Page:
(Reuters) – Asian equities looked set to rise on Wednesday, bouncing back from a steep sell-off on Tuesday, while Australian stocks were seen opening weaker in a catchup after a Tuesday holiday.
Higher markets in Europe and a slight decline from record stock levels in the United States overnight suggested that investors were cautious about possible roadblocks to a U.S. stimulus plan and ahead of a policy announcement from the Federal Reserve.
Eyes are on Australian inflation figures due out later Wednesday, said Steven Daghlian, a market analyst at CommSec in Sydney, who noted both equities and the Aussie dollar have been “on a tear.” Aussie shares hit an 11-month high on Monday, “close to pre-COVID levels,” he said.
The U.S. Federal Reserve is due to announce results its two-day policy meeting on Wednesday. Analysts expect the Fed to stick to its dovish tone to help speed the economic recovery.
U.S. stimulus talks are in focus, with U.S. Senate Majority Leader Chuck Schumer saying Democrats will move forward on President Joe Biden’s coronavirus relief plan without Republican support if necessary.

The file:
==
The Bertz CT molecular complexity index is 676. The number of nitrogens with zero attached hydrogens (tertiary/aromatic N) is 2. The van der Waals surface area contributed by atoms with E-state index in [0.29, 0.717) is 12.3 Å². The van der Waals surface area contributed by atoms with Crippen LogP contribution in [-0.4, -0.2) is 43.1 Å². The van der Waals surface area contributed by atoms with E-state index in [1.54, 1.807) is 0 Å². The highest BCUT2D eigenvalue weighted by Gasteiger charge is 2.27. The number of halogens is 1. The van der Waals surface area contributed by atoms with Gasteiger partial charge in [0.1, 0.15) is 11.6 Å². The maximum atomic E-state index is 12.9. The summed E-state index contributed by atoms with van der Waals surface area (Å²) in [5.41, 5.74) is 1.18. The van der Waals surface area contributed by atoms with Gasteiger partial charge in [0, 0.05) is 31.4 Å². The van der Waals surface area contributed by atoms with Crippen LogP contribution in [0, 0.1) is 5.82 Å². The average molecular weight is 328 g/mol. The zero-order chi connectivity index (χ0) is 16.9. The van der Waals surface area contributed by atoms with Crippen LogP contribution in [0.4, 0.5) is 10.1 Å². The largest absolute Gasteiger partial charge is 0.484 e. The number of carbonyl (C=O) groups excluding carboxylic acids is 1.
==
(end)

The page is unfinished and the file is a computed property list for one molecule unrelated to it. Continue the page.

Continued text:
European stocks rose on Tuesday as strong earnings from wealth manager UBS and auto parts maker Autoliv added to a string of upbeat corporate updates, while the International Monetary Fund raised its forecast for global growth in 2021.
U.S. Treasury yields were mostly down in choppy trading overnight, after earlier hitting three-week lows on the long end of the curve, as investors remained cautious about the size of a proposed U.S. stimulus package.
Benchmark 10-year notes were yielding 1.033%, compared with 1.04% late on Tuesday.
Australian S&P/ASX 200 futures lost 0.25% in early trading.